There are few studies on adolescents’ biological sensitivity to alcohol, given the ethical issues related to administering alcohol to underage subjects for research purposes. Nonetheless, a number of animal studies reveal that the adolescent brain— particularly the hippocampus, which is the area of the brain responsible for memory—is more sensitive to the effects of alcohol than the adult brain.
The tremendous plasticity of the adolescent brain, and the fact that it undergoes so many changes during puberty increasesthe risk that young people will damage their brains more than adults who drink the same amount of alcohol.
It has also been found that early excessive drinking causes people to make more risky decisions and that this does not diminish over time.
Adolescent hormones are in a delicate balance
Adolescence is associated with pronounced hormonal changes and an increase in the production of sex hormones. This, in turn, stimulates the production of growth hormones, which are essential to human development. These changes are complex and relatively synchronized, which makes drinking during this time particularly likely to disturb the hormonal balance necessary for the development of organs, muscles, bones and the reproductive system.
It is ironic that the adolescent brain, which is more vulnerable to the neurotoxic effects of alcohol than the adult brain, is actually less sensitive to the sedative and motor effects of alcohol. Consequently, adolescents—whose brains are more likely to suffer short and long-term damage from excessive drinking—are more likely than adults to drink greater quantities, since it takes longer for them to feel the immediate effects.
Excessive drinking can cause physical dysfunction
Clearly, prolonged excessive drinking causes a number of health problems. And while alcohol may cause fewer problems among young people than among adults, the truth is that when adolescents gets drunk, even just once, they are at risk for serious physical dysfunction, which they ignore all too often.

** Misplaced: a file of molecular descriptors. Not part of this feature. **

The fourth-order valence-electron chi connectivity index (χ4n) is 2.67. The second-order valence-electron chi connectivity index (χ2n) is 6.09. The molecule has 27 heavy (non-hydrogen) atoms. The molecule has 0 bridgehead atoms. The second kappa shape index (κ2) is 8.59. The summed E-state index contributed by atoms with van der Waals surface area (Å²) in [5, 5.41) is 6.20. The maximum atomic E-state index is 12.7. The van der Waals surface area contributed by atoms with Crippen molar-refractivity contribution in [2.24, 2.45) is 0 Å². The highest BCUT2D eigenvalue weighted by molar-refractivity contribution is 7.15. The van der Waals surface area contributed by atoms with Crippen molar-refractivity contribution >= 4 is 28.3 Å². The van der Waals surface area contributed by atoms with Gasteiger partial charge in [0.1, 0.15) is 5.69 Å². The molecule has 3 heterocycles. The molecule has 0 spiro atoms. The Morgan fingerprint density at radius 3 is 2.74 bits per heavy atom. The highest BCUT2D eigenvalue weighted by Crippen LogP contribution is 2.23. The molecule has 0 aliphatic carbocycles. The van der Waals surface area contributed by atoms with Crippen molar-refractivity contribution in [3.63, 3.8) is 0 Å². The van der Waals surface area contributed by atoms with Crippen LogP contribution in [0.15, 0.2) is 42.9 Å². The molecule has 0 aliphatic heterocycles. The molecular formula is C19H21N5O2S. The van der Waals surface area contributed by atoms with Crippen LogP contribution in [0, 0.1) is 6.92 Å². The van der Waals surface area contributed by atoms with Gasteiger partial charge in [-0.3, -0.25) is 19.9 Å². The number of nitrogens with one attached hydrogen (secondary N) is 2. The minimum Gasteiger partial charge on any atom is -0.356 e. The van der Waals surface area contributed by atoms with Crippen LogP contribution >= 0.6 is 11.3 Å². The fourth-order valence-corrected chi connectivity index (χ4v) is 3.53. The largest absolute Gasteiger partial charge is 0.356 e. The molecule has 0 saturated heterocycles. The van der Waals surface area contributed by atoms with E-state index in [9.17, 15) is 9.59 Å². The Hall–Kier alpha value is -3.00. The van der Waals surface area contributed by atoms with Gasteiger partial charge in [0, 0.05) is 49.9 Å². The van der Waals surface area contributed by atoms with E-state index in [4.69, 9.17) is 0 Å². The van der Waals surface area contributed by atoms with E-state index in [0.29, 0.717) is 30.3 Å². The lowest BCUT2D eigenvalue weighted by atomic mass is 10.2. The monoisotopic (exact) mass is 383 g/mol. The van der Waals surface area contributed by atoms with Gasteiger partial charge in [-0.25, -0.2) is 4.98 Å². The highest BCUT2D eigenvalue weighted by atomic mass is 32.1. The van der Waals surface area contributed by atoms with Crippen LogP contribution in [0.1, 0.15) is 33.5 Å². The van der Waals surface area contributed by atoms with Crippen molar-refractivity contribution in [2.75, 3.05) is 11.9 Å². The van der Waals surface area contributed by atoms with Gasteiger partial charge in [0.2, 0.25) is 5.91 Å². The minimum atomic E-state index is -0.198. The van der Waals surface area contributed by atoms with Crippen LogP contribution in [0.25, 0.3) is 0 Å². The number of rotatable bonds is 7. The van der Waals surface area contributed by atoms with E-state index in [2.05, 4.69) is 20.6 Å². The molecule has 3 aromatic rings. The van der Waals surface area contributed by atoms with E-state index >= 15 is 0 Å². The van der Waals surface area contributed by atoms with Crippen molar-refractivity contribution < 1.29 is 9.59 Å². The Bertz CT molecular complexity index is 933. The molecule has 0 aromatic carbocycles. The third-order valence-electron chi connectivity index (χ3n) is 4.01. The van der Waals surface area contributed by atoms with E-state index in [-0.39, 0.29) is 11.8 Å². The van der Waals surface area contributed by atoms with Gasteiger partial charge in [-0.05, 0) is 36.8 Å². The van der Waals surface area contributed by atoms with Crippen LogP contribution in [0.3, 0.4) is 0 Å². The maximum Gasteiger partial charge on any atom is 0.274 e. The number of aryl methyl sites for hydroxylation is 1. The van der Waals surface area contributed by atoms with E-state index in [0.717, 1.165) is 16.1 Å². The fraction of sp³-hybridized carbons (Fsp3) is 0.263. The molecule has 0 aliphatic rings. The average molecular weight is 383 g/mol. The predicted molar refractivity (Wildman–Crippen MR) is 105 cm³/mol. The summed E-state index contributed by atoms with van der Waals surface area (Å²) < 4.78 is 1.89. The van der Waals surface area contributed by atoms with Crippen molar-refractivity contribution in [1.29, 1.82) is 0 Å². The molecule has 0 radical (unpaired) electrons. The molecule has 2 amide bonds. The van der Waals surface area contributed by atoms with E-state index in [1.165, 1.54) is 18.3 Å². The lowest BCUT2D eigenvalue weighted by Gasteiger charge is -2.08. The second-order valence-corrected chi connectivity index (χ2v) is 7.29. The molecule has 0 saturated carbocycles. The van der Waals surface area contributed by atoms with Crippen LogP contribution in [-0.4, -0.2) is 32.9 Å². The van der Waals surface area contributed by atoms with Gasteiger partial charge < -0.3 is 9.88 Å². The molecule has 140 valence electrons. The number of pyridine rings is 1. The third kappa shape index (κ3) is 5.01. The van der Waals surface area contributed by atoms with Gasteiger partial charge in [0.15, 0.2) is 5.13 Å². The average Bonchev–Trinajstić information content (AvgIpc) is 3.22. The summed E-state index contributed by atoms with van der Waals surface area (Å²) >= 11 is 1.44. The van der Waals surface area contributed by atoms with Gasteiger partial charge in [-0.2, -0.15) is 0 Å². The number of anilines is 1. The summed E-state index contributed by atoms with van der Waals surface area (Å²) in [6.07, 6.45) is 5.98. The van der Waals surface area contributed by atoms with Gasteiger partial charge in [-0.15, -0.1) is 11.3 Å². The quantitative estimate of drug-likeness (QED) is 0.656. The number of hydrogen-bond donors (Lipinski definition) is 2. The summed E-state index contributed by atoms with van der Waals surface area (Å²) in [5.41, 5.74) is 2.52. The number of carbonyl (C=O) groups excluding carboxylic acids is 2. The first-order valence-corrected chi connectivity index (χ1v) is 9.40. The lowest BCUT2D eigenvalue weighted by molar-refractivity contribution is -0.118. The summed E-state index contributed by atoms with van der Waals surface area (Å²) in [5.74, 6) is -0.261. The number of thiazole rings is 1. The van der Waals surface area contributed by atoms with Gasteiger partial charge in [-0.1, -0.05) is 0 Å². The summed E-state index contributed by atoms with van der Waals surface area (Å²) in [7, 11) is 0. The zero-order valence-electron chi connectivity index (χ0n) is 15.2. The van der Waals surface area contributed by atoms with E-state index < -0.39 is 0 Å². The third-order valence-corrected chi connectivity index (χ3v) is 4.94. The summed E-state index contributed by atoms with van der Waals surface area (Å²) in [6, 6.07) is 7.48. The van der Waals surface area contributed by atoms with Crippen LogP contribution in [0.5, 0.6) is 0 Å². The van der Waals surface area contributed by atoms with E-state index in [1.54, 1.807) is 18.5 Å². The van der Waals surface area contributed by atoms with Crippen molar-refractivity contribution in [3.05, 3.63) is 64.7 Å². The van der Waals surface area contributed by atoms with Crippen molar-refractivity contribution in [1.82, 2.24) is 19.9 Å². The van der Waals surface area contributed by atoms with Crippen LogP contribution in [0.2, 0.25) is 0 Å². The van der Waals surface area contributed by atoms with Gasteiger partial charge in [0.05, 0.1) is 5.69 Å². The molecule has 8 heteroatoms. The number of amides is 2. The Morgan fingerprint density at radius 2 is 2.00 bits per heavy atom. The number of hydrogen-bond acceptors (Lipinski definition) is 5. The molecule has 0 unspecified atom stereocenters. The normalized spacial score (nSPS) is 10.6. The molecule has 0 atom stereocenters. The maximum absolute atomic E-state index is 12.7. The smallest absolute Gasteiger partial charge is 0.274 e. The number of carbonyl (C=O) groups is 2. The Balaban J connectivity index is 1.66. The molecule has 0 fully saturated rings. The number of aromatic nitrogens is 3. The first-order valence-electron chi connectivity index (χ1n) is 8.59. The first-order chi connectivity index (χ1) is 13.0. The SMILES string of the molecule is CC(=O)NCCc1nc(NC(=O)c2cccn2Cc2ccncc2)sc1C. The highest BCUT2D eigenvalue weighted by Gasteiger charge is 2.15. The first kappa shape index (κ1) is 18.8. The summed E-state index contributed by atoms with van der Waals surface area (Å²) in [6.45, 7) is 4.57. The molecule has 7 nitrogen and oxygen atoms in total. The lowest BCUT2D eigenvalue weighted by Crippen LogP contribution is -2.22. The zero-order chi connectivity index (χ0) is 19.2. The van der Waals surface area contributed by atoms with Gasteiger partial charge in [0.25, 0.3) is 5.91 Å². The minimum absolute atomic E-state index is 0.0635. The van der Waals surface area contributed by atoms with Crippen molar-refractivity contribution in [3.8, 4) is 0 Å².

Excessive drinking can obviously lead to nausea, vomiting and fainting, but it can also cause gastrointestinal bleeding, cardiac arrhythmia, a cerebrovascular accident (CVA, or stroke) and respiratory depression that can lead to coma and death.
Incidents and accidents
Young people report all kinds of social problems associated with their drinking, since they get drunk frequently and take a lot of risks.
Risky sexual behaviour
One work group has reviewed a number of studies on the effects of alcohol on teenage sexual relations. Briefly, drinking is associated with lack of condom use in first and subsequent sexual encounters, the risk of sexual activity at a younger age, unprotected sex and unplanned pregnancy, and increased risk of sexually transmitted disease (STD).
While this is not necessarily a causal relationship, the authors note that the association is strong enough to allow the conclusion that alcohol probably contributes to poor judgement with regard to sexual behaviour.
Link between alcohol and violence
Young drinkers are more involved in violent altercations, as both assailants and victims. As with adults, alcohol makes some young people more inclined to be aggressive.
However, this connection is probably not due solely to alcohol’s pharmacological properties, but rather to the interaction of biological, psychosocial, situational and cultural factors. Several studies show that the link between alcohol and violence varies greatly, depending on the drinking circumstances and social values regarding the use of violence.
Young people who drink must remain vigilant because alcohol probably facilitates the expression of violence among those who are predisposed to it.